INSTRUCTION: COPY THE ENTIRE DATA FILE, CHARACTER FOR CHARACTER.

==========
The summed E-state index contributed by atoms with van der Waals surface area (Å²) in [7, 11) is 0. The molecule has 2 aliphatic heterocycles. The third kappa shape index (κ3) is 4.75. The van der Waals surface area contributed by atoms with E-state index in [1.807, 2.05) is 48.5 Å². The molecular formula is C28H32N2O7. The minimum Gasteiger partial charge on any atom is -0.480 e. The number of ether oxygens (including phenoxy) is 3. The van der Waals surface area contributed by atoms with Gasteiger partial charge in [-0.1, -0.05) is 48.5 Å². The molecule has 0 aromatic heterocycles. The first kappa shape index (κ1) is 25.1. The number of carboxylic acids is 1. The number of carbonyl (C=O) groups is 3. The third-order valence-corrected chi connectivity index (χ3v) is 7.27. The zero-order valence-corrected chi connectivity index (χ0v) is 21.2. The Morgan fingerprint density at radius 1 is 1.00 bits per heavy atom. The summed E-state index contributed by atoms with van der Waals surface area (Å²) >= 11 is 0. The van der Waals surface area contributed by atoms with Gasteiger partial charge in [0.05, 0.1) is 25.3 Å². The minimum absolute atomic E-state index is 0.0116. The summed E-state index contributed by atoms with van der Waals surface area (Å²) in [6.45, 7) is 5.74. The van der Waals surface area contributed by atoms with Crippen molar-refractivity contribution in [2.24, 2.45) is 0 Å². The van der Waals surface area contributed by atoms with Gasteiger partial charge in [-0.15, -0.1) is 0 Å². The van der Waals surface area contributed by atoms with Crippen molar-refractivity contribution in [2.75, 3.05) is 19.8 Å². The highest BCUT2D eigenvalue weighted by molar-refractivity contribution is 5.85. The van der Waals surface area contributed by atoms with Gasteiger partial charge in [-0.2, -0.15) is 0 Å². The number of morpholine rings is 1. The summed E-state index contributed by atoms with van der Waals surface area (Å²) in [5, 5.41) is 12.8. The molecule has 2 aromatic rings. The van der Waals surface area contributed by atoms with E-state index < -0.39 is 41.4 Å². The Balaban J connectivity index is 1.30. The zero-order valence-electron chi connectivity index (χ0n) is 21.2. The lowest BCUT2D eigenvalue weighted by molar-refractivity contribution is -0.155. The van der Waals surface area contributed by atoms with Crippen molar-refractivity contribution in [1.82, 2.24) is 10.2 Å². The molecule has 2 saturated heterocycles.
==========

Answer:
The summed E-state index contributed by atoms with van der Waals surface area (Å²) in [7, 11) is 0. The molecule has 2 aliphatic heterocycles. The third kappa shape index (κ3) is 4.75. The van der Waals surface area contributed by atoms with E-state index in [1.807, 2.05) is 48.5 Å². The molecular formula is C28H32N2O7. The minimum Gasteiger partial charge on any atom is -0.480 e. The number of ether oxygens (including phenoxy) is 3. The van der Waals surface area contributed by atoms with Gasteiger partial charge in [-0.1, -0.05) is 48.5 Å². The molecule has 0 aromatic heterocycles. The first kappa shape index (κ1) is 25.1. The number of carboxylic acids is 1. The number of carbonyl (C=O) groups is 3. The third-order valence-corrected chi connectivity index (χ3v) is 7.27. The zero-order valence-corrected chi connectivity index (χ0v) is 21.2. The Morgan fingerprint density at radius 1 is 1.00 bits per heavy atom. The summed E-state index contributed by atoms with van der Waals surface area (Å²) >= 11 is 0. The van der Waals surface area contributed by atoms with Gasteiger partial charge in [0.05, 0.1) is 25.3 Å². The minimum absolute atomic E-state index is 0.0116. The summed E-state index contributed by atoms with van der Waals surface area (Å²) in [6.45, 7) is 5.74. The van der Waals surface area contributed by atoms with Crippen molar-refractivity contribution in [2.24, 2.45) is 0 Å². The van der Waals surface area contributed by atoms with Gasteiger partial charge in [-0.15, -0.1) is 0 Å². The van der Waals surface area contributed by atoms with Crippen molar-refractivity contribution in [2.75, 3.05) is 19.8 Å². The highest BCUT2D eigenvalue weighted by molar-refractivity contribution is 5.85. The van der Waals surface area contributed by atoms with Gasteiger partial charge in [-0.2, -0.15) is 0 Å². The number of morpholine rings is 1. The summed E-state index contributed by atoms with van der Waals surface area (Å²) in [5, 5.41) is 12.8. The molecule has 2 aromatic rings. The van der Waals surface area contributed by atoms with E-state index < -0.39 is 41.4 Å². The Balaban J connectivity index is 1.30. The zero-order valence-electron chi connectivity index (χ0n) is 21.2. The lowest BCUT2D eigenvalue weighted by molar-refractivity contribution is -0.155. The van der Waals surface area contributed by atoms with Crippen molar-refractivity contribution in [1.82, 2.24) is 10.2 Å². The molecule has 2 saturated heterocycles.